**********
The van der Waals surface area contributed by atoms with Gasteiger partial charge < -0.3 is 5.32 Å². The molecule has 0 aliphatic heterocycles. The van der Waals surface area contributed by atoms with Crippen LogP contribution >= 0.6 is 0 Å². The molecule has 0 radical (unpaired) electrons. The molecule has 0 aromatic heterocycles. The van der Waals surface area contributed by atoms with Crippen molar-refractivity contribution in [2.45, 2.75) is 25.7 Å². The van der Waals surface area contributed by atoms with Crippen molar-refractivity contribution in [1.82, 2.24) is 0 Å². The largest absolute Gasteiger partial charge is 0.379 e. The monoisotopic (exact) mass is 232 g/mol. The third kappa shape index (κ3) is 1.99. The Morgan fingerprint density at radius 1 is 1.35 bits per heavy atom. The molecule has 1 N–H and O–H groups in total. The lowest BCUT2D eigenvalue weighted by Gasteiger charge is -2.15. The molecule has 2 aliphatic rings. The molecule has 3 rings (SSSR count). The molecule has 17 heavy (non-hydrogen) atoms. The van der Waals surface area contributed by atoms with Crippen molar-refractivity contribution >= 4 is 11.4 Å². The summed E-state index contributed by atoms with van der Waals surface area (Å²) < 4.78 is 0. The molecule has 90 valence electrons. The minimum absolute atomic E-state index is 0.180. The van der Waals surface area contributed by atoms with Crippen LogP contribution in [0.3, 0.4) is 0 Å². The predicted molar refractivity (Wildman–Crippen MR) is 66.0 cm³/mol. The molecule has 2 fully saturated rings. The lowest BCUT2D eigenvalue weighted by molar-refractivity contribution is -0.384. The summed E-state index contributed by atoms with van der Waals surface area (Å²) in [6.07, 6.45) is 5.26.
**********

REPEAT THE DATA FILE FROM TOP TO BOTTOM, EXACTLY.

The van der Waals surface area contributed by atoms with Gasteiger partial charge < -0.3 is 5.32 Å². The molecule has 0 aliphatic heterocycles. The van der Waals surface area contributed by atoms with Crippen LogP contribution >= 0.6 is 0 Å². The molecule has 0 radical (unpaired) electrons. The molecule has 0 aromatic heterocycles. The van der Waals surface area contributed by atoms with Crippen molar-refractivity contribution in [2.45, 2.75) is 25.7 Å². The van der Waals surface area contributed by atoms with Crippen molar-refractivity contribution in [1.82, 2.24) is 0 Å². The largest absolute Gasteiger partial charge is 0.379 e. The monoisotopic (exact) mass is 232 g/mol. The third kappa shape index (κ3) is 1.99. The Morgan fingerprint density at radius 1 is 1.35 bits per heavy atom. The molecule has 1 N–H and O–H groups in total. The lowest BCUT2D eigenvalue weighted by Gasteiger charge is -2.15. The molecule has 2 aliphatic rings. The molecule has 3 rings (SSSR count). The molecule has 17 heavy (non-hydrogen) atoms. The van der Waals surface area contributed by atoms with Crippen molar-refractivity contribution >= 4 is 11.4 Å². The summed E-state index contributed by atoms with van der Waals surface area (Å²) < 4.78 is 0. The molecule has 90 valence electrons. The minimum absolute atomic E-state index is 0.180. The van der Waals surface area contributed by atoms with Crippen LogP contribution in [0.3, 0.4) is 0 Å². The predicted molar refractivity (Wildman–Crippen MR) is 66.0 cm³/mol. The molecule has 2 fully saturated rings. The lowest BCUT2D eigenvalue weighted by molar-refractivity contribution is -0.384. The summed E-state index contributed by atoms with van der Waals surface area (Å²) in [6.07, 6.45) is 5.26.